FARMINGTON — WPX Energy has been honored with an award from the Colorado Oil and Gas Conservation Commission for Technological Advancement for a new natural gas drilling rig that was built by Aztec Well Companies.
"It's been an long process and it's been exceptional," said Jason Sandel, vice president of Aztec Well Companies.
The drilling rig runs completely on natural gas that is produced on the well site instead of diesel fuel.
"We're very proud of the partnership with Aztec well," said Jeff Kirtland, WPX spokesperson.
The Colorado Oil and Gas Conservation Commission gave the award to WPX on Aug. 6.
Sandel said the rig is one of fewer than 20 in the country.
The rig was built with collaboration between WPX and Aztec Well. Initial plans were to use the drilling rig in the San Juan Basin.
But natural gas prices were falling as the rig was completed and company officials decided to send it to the Piceance Basin in Western Colorado, where WPX has drilled more than 4,400 wells.
The rig saved the company more than $7,000 a day in fuel costs and used about 85 percent less fuel than conventional diesel-fueled rigs, according to a WPX press release.
"Using natural gas as a fuel source is better for the environment and helps reduce costs. Compared to diesel fuel, there's a 24 percent reduction in overall total emissions and an 80 percent reduction of ozone compounds," said Jeff Cutler, Piceance Basin drilling manager, in the release.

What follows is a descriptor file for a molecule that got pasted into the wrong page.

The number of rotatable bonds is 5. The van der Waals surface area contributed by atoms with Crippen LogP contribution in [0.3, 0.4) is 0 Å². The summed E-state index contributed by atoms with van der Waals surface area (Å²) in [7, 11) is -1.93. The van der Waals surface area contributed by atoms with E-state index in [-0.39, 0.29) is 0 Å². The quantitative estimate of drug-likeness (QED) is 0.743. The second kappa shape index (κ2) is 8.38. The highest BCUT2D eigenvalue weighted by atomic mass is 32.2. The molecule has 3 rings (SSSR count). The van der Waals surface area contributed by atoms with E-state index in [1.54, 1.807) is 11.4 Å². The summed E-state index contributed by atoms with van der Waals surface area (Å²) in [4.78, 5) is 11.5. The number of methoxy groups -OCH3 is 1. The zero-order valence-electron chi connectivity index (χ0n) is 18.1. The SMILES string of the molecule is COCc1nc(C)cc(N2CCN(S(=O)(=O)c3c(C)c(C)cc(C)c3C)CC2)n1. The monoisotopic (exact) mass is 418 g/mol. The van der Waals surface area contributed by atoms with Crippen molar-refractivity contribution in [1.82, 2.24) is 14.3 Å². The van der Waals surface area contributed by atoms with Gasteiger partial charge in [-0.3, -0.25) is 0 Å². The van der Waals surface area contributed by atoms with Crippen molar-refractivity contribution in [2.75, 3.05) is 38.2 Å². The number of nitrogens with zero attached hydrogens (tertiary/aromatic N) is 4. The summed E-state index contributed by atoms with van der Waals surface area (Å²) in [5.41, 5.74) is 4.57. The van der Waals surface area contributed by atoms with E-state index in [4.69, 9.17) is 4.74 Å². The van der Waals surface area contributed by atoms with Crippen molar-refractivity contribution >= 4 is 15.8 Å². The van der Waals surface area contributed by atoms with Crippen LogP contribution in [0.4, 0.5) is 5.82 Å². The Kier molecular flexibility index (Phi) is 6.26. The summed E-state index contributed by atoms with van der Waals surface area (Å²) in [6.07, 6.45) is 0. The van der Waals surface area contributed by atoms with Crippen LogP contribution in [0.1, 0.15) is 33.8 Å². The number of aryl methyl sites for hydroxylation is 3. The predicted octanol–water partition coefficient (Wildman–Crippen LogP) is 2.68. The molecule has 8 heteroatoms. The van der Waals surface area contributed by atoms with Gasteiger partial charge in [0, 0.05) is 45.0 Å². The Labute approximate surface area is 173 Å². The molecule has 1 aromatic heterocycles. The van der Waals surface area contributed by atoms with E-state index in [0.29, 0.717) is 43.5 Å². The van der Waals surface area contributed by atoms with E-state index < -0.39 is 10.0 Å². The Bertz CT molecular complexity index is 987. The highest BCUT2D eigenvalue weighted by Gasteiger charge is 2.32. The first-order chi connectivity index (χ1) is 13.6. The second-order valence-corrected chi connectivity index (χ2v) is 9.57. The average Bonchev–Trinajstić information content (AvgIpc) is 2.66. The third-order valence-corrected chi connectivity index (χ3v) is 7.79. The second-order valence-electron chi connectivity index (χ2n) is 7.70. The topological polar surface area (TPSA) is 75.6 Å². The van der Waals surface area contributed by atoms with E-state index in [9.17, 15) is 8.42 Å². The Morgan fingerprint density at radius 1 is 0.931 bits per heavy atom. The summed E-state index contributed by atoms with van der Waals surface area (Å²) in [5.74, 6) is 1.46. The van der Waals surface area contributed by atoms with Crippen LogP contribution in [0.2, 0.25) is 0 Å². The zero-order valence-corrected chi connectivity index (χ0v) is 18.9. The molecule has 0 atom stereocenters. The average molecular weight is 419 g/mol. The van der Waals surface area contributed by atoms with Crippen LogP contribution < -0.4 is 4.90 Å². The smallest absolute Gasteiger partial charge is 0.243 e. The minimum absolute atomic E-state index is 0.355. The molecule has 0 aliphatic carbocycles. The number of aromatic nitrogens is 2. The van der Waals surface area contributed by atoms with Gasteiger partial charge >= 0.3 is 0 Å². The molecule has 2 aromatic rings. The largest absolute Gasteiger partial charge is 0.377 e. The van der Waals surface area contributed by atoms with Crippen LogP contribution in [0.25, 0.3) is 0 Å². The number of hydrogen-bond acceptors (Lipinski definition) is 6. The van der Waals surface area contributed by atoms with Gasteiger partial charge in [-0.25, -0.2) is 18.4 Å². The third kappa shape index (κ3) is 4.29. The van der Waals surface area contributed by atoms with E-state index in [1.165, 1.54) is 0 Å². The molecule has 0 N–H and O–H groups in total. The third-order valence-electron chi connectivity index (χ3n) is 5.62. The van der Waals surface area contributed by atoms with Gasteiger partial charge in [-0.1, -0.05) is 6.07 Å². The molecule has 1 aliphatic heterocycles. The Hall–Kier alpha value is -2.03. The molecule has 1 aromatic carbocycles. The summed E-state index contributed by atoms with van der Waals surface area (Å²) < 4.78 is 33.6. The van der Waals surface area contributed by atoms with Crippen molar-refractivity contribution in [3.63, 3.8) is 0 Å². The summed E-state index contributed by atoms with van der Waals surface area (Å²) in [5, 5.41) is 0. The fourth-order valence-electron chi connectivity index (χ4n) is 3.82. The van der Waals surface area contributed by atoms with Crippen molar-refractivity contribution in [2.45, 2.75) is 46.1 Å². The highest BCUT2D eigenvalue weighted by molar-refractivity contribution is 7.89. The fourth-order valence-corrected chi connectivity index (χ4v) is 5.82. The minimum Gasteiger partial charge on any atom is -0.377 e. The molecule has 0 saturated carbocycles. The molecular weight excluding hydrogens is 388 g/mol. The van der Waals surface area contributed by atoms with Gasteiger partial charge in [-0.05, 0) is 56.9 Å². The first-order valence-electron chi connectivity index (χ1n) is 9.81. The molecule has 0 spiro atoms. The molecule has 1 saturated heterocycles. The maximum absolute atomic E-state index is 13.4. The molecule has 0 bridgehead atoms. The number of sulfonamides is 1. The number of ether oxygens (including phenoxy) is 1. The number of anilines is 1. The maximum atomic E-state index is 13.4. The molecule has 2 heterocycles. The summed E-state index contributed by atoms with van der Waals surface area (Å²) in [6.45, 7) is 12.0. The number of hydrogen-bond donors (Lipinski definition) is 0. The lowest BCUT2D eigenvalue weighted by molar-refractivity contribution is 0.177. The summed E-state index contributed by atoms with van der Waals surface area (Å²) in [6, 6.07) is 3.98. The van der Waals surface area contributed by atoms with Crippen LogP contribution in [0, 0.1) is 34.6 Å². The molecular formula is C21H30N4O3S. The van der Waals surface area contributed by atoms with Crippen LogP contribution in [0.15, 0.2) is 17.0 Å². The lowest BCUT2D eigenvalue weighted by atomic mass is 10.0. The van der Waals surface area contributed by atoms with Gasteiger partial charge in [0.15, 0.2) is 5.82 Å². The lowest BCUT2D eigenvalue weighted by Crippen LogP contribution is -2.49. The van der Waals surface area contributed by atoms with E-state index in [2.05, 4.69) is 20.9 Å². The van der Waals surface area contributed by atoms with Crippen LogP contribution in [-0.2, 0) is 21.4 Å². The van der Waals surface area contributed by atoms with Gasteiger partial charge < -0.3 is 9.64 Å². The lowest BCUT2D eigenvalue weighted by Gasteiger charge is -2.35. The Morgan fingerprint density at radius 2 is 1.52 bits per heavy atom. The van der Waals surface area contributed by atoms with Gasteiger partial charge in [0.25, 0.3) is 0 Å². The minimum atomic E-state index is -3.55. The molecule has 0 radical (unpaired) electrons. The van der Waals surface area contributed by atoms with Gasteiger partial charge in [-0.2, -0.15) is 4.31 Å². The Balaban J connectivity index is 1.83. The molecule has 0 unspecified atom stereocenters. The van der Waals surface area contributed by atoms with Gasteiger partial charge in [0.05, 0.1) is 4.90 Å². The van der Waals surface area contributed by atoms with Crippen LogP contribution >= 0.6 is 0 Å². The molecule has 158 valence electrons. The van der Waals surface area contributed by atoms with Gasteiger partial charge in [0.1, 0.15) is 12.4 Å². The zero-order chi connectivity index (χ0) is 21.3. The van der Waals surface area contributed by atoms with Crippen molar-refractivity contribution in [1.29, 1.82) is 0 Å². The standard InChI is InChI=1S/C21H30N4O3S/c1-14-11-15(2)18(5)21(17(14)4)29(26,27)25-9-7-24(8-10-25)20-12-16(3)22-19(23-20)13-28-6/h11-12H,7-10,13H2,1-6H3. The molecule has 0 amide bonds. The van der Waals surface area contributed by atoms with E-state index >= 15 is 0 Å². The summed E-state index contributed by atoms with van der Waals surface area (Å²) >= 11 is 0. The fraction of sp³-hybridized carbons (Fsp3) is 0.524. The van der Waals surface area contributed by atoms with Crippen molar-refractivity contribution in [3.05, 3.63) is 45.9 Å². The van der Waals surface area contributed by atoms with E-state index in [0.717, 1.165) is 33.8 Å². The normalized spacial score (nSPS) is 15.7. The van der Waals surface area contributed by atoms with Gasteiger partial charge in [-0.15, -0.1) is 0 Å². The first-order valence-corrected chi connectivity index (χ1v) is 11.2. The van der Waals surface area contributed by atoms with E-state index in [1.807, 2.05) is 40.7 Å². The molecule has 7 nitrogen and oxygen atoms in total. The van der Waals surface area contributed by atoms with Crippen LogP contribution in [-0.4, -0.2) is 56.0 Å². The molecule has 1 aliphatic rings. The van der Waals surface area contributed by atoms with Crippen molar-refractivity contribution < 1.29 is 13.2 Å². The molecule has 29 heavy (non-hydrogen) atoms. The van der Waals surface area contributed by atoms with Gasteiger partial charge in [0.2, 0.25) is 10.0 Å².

The rig, because it uses natural gas, reduced traffic normally required to transport fuel to and from the well sites, resulting in less dust and noise, Sandel said.
"Using existing well pads provides a direct fuel source, reduces additional surface disturbance, and takes advantage of the pipelines and infrastructure that are already in place," Cutler said.
The environmental benefits of the "Aztec 1000" rig include a 24 percent reduction in total air emissions and an 80 percent reduction in ozone-harming particulates compared to diesel rigs, the Colorado Oil and Gas Conservation Commission stated in a release.
The rig is also capable of moving between multiple wells on a single pad without being disassembled. It has the ability to "walk" onto different holes on a well pad, Sandel said.
The rig has four natural gas engines that provide the required horsepower needed to drill both vertical and horizontal well depths between 8,000 to 15,000 feet, the release stated.
The success of the rig spurred WPX to convert six other rigs into dual fuel units that can use natural gas or diesel.
Sandel said he expects rigs similar to this one may be the standard of the future.
"I think that this type of a partnership and this type of a rig is most definitely a wave of the future," he said
WPX has invested more than $7.5 billion to develop holdings in the Piceance Basin in the past 10 years. WPX plans to spend $475 million to $495 million in Colorado in 2014.
"We see a great value to the air quality as this rig runs twenty four-seven," Kirtland said, "The rig is improving the air quality and is good to the environment."